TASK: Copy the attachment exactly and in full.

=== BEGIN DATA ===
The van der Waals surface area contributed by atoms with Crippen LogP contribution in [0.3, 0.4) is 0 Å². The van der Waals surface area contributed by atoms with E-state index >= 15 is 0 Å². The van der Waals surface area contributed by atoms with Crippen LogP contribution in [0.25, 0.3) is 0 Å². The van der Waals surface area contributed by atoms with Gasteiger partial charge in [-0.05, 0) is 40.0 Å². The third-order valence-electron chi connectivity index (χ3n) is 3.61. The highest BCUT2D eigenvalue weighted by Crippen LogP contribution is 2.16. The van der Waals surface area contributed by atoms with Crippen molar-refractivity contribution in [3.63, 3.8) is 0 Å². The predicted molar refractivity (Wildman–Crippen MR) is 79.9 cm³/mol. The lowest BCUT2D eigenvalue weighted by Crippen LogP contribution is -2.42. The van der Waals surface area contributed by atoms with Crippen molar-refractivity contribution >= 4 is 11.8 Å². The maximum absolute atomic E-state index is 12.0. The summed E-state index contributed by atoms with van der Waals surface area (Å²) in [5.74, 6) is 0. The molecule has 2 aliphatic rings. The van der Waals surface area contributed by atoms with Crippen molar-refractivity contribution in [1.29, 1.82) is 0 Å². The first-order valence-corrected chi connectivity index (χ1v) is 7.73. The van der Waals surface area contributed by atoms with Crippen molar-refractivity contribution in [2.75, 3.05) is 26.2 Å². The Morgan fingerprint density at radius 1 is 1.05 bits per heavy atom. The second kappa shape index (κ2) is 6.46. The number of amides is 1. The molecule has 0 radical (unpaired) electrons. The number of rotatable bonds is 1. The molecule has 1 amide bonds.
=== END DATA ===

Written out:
The van der Waals surface area contributed by atoms with Crippen LogP contribution in [0.3, 0.4) is 0 Å². The van der Waals surface area contributed by atoms with E-state index >= 15 is 0 Å². The van der Waals surface area contributed by atoms with Crippen LogP contribution in [0.25, 0.3) is 0 Å². The van der Waals surface area contributed by atoms with Gasteiger partial charge in [-0.05, 0) is 40.0 Å². The third-order valence-electron chi connectivity index (χ3n) is 3.61. The highest BCUT2D eigenvalue weighted by Crippen LogP contribution is 2.16. The van der Waals surface area contributed by atoms with Crippen molar-refractivity contribution in [3.63, 3.8) is 0 Å². The predicted molar refractivity (Wildman–Crippen MR) is 79.9 cm³/mol. The lowest BCUT2D eigenvalue weighted by Crippen LogP contribution is -2.42. The van der Waals surface area contributed by atoms with Crippen molar-refractivity contribution >= 4 is 11.8 Å². The maximum absolute atomic E-state index is 12.0. The summed E-state index contributed by atoms with van der Waals surface area (Å²) in [5.74, 6) is 0. The molecule has 2 aliphatic rings. The van der Waals surface area contributed by atoms with Crippen molar-refractivity contribution in [1.29, 1.82) is 0 Å². The first-order valence-corrected chi connectivity index (χ1v) is 7.73. The van der Waals surface area contributed by atoms with Crippen molar-refractivity contribution in [2.75, 3.05) is 26.2 Å². The Morgan fingerprint density at radius 1 is 1.05 bits per heavy atom. The second kappa shape index (κ2) is 6.46. The number of amides is 1. The molecule has 0 radical (unpaired) electrons. The number of rotatable bonds is 1. The molecule has 1 amide bonds.